The plot of Girls5eva can seem like an extended 30 Rock gag: A ’90s one-hit-wonder girl group reunites decades later for another shot at fame. It’s a testament to series creator Meredith Scardino that she’s able to flesh out what is seemingly an elevator pitch and deliver a capital H hysterical musical-comedy. Girls5eva has a million-jokes-per-minute vibe that’s similar to Scardino’s work on Unbreakable Kimmy Schmidt (and obviously co-producers Tina Fey and Robert Carlock’s writing on 30 Rock). In fact, season one was so heavily dependent on that rapid-fire joke delivery that it sometimes neglected little things like meaningful character development. Thankfully, season two, avoiding any form of a sophomore slump, is a solid attempt to rectify this.
As the new episodes kick off, the four women of Girls5eva are in “album mode.” (Get used to the phrase—it’s used repeatedly.) Having a singular goal to churn out 16 tracks in six weeks forces them—and the show—to snap into focus and find more cohesive storytelling depths. Crafting these songs becomes the professional throughline, especially as the band signs with a record company, Property Records. Yes, it’s a fictional venture by Jonathan and Drew Scott, a.k.a. the Property Brothers, who make quite an impressive cameo. And yes, Girls5eva’s satirization of the music industry and pop culture ephemera remains as splendid as ever.
Through this arc, the show is able to explore each character’s life in a more informed and grounded way, as it’s already established a rhythm between Dawn (Sara Bareilles), Wickie (Renée Elise Goldsberry), Summer (Busy Philipps), and Gloria (Paula Pell). Now, after their Jingle Ball performance of “4 Stars” in the season-one finale, the women team up with a talented new producer, Ray (Piter Marek). They also find a friend in Tate (Grey Henson, crushing the dry humor), a young executive at the record label who at one point sincerely refers to Bill Clinton as “the villain from Ryan Murphy’s American Crime Story.”
In tandem with working on their album, the four ladies evolve in their personal journeys. And no character finds more growth than Summer, as Philipps finally gets to push her onscreen avatar out of the “bimbo” stereotype. Summer’s not just learning how to make salads or saying “feminasty” phrases. There’s an emphasis on her maturity. She’s taking a stand in her impending divorce from Kev (Andrew Rannells) and opening up to her Catholic parents, played to perfection by Neil Flynn and Amy Sedaris in episode four.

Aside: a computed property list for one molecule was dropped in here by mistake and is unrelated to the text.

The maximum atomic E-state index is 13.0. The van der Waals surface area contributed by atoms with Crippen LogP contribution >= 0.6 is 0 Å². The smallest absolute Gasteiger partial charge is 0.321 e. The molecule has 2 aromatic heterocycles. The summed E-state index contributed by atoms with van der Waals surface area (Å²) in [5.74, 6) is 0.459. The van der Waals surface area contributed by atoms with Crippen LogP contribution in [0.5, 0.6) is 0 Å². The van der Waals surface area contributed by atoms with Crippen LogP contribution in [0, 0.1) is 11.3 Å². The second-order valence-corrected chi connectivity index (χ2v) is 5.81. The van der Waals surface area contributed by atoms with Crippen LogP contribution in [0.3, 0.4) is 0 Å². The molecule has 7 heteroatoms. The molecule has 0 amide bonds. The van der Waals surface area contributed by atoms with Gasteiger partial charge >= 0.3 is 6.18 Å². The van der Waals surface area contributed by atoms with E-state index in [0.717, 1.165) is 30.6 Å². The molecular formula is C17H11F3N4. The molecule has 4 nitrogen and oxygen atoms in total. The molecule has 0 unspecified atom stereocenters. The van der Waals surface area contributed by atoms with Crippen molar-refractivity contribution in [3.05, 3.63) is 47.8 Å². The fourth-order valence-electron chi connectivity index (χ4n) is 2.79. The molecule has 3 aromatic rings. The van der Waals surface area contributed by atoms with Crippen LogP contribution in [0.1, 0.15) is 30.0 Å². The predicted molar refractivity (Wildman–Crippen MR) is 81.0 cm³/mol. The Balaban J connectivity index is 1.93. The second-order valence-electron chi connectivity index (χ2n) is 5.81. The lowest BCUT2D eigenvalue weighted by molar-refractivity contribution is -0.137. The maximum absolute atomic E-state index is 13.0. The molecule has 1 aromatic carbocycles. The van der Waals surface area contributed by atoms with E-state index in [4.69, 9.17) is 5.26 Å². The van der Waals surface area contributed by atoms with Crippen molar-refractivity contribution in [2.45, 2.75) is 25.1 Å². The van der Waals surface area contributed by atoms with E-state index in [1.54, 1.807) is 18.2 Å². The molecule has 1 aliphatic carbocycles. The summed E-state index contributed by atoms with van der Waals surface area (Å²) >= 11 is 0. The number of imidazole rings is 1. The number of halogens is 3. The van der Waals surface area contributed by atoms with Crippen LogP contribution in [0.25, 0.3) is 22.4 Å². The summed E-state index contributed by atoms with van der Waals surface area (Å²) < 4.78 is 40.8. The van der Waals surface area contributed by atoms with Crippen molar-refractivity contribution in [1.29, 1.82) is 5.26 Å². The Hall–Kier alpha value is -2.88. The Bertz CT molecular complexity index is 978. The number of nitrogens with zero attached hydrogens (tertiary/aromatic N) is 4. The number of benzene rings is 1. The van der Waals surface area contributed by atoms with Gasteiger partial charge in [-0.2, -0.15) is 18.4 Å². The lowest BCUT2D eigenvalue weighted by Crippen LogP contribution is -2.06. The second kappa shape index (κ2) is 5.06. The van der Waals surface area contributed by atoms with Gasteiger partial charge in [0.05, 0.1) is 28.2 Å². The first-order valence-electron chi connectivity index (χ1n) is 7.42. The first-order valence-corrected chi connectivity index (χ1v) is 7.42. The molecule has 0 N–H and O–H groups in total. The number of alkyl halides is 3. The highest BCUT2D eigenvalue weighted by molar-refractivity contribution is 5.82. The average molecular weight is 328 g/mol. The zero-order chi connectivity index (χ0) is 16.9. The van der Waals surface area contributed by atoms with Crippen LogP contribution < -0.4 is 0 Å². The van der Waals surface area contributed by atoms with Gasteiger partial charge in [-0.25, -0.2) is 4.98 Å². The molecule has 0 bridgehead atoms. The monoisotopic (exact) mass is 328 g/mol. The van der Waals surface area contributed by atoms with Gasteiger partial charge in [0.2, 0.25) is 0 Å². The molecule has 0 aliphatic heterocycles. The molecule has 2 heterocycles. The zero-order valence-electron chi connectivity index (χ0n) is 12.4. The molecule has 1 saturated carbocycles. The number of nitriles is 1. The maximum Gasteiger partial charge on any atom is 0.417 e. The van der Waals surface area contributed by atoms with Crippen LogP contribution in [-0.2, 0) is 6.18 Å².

Similarly, Girls5eva standout Goldsberry delivers another top-tier performance, completely owning the screen every time she’s on it. Goldsberry’s Wickie is still very much a diva and fashion expert, the kind who wears coats from Nicole Kidman’s The Undoing collection. She’s on the celebrity dating app Raya and is deeply concerned with whether her Instagram captions are relatable. Wickie’s also determined to be a team player—a learning curve that leads to big fights with Dawn—instead of demanding all the attention. The Hamilton star is firing on all cylinders, acing the sweet spot of being vulnerable and over-the-top at the same time, especially once she possibly finds—gasp—love.
The Peacock comedy’s greatest asset is its snappy original music, composed mostly by Fey’s husband Jeff Richmond (who also helmed UKS’s earworm of a theme song). The debut season blessed audiences with “New York Lonely Boy,” the peculiar “The Splingee,” an amusing “Dream Girlfriends,” and the killer opening track “Famous 5eva.” The playlist is an ideal blend of the nonsensical, yet it’s tenable for a band like this one. Much like its protagonists, season two understandably evolves its music, a move that falls in line with the women taking control over their lyrics. Get ready to memorize fantastic new entries like “Big Pussy Energy” and “We Got Momentum.” Gloria’s busted knee even turns into the inspiration for the spirited “Bent Not Broken.”
Girls5eva’s memorable songs and zingers aside, the show nails the specificity of both timelines it tackles. The sporadic flashbacks to the ’90s are sparkly, pink, and highly reminiscent of a particular pop-music era. No one will blame viewers for firing up their own Spice Girls or En Vogue favorites after watching. The writing is keyed into the current zeitgeist as well, from Wickie referencing the Met Gala to Dawn and her husband’s obsession with the Succession-spoof Business Throne to Summer wanting her teen to go learn more about STEM (a.k.a. selfies, Tik Tok, emojis, memes).
In the end, season two subtly revels in how four middle-aged women gamely take on an industry that wants to squash their success. Despite a stellar cast and writing team, though, not all of the humor lands; a witless plot featuring John Lutz is stretched thin. Still, Girls5eva just wants everyone to have a good time with its ceaseless laugh-out-loud pacing—and this ridiculously charming second season more than delivers there.